A majority of Winnipeggers – 55 per cent – favour renaming Bishop Grandin Boulevard because of the Catholic bishop’s role as a key architect of the Indian residential school system in Western Canada.
These Probe Research findings follow the discovery of 215 children buried at the Kamloops Indian Residential School, and as Winnipeg city councillors consider a motion to rename the expressway through south Winnipeg.
Slightly more than one-quarter of Winnipeggers favour the compromise of keeping the name but educating Winnipeggers about Bishop Vital-Justin Grandin’s role in the creation of the residential school system. Only 17 per cent feel the expressway’s name should remain the same.
Support for renaming the road is strongest among women, younger adults, Core area residents and Indigenous peoples living in Winnipeg. However, men are twice as likely as women to favour keeping the name as is.
Residents of southeast Winnipeg, which is bisected by Bishop Grandin Boulevard, are less likely to favour renaming the road and more likely to favour keeping the name as long as there’s a public education campaign around Bishop Grandin’s role in residential schools.
About the Probe Research Omnibus
For more than two decades, Probe Research Inc. has undertaken quarterly omnibus surveys of random and representative samples of Manitoba adults. These scientific telephone surveys have provided strategic and proprietary insights to hundreds of public, private and not-for-profit clients on a range of social, cultural and public policy topics. The Probe Research Omnibus Survey is the province’s largest and most trusted general population survey.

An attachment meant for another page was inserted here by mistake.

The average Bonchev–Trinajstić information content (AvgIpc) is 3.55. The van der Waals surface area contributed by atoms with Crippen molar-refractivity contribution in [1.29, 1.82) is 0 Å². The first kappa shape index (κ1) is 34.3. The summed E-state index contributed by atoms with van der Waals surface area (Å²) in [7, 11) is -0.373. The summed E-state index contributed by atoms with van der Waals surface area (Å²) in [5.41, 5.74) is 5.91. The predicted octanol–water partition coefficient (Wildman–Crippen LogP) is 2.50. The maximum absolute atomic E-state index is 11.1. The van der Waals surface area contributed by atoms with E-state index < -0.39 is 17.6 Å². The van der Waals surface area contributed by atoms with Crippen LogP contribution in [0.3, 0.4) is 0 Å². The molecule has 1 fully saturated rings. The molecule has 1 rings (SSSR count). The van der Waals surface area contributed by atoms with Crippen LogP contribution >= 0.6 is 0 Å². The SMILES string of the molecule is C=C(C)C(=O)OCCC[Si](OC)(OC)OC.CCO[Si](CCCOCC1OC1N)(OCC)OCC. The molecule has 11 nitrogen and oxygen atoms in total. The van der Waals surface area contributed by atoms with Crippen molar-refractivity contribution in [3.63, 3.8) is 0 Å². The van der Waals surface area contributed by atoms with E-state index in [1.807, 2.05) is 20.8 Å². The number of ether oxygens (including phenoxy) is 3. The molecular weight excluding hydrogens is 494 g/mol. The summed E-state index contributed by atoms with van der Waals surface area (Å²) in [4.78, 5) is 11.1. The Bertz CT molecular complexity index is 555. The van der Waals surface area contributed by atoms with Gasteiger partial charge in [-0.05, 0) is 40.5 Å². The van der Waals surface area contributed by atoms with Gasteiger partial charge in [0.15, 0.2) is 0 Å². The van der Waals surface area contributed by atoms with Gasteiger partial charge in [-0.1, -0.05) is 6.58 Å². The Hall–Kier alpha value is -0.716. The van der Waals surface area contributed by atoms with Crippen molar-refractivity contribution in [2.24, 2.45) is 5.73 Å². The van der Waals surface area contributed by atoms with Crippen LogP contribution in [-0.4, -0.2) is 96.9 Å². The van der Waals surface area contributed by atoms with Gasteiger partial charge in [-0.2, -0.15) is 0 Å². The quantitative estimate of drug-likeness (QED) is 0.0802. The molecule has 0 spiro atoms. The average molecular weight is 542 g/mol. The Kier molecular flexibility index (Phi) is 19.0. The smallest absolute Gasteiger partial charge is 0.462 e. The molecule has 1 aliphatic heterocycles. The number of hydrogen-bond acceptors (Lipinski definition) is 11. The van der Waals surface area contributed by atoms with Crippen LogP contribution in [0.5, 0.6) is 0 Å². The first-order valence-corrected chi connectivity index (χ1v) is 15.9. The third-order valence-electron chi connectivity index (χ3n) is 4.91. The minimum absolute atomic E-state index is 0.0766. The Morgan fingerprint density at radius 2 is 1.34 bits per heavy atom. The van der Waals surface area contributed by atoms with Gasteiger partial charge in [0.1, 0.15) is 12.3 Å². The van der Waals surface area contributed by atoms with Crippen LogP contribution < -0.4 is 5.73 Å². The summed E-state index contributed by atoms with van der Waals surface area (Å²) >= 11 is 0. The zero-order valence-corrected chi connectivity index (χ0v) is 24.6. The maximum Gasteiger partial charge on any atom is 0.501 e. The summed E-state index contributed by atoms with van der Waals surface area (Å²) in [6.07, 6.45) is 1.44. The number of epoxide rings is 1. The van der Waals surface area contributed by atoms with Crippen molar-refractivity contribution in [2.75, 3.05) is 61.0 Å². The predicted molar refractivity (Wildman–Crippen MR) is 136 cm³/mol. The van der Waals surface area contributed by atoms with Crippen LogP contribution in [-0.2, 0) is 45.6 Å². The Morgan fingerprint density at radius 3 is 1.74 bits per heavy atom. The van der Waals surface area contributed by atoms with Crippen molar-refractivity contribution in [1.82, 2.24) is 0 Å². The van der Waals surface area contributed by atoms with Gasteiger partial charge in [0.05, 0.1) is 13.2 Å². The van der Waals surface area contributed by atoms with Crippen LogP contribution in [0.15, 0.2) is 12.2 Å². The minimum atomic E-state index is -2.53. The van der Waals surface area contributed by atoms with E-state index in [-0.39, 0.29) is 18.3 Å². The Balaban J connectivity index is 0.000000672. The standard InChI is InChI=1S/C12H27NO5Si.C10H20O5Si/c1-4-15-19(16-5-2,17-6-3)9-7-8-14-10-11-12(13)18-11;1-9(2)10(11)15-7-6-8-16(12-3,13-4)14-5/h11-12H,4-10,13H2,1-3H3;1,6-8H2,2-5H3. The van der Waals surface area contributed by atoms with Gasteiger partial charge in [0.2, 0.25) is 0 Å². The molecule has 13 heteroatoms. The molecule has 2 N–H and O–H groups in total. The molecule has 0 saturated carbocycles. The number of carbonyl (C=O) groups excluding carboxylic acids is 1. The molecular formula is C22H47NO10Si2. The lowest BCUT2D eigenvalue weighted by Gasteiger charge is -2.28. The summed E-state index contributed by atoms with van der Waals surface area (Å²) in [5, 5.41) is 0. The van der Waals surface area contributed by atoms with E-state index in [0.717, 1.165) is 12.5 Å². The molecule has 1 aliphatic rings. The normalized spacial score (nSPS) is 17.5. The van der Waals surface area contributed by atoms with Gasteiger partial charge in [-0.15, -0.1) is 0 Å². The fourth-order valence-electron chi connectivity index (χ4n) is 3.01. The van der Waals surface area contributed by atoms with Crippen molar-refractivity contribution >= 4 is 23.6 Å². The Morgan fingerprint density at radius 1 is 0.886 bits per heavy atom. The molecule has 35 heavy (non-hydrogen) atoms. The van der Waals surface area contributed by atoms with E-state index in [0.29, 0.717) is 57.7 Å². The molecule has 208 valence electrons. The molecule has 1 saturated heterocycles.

Probe Research is a member of the Canadian Research Insights Council (CRIC) and confirms that this research fully complies with all CRIC Standards including the CRIC Public Opinion Research Standards and Disclosure Requirements. Learn more at: https://www.canadianresearchinsightscouncil.ca/standards/por/
Probe Research surveyed a random and representative sampling of 600 adults residing in Winnipeg between June 2nd and 11th, 2021.
With a sample of 600, one can say with 95 percent certainty that the results are within ± 4.0 percentage points of what they would have been if the entire adult population of Winnipeg had been surveyed. The margin of error is higher within each of the survey’s population sub-groups.
Modified random digit dialing, including both landline and wireless numbers, ensured all Winnipeg adults had an equal opportunity to participate in this Probe Research survey. A CATI-to-web approach was employed whereby a live-voice operator randomly recruited respondents by telephone, inviting them to complete the survey via a secure online questionnaire. In addition, 152 randomly recruited Probe Research panel members were included in this general population adult sampling.
Minor statistical weighting has been applied to this sample to ensure that age and gender characteristics properly reflect known attributes of the city’s population. All data analysis was performed using SPSS statistical analysis software.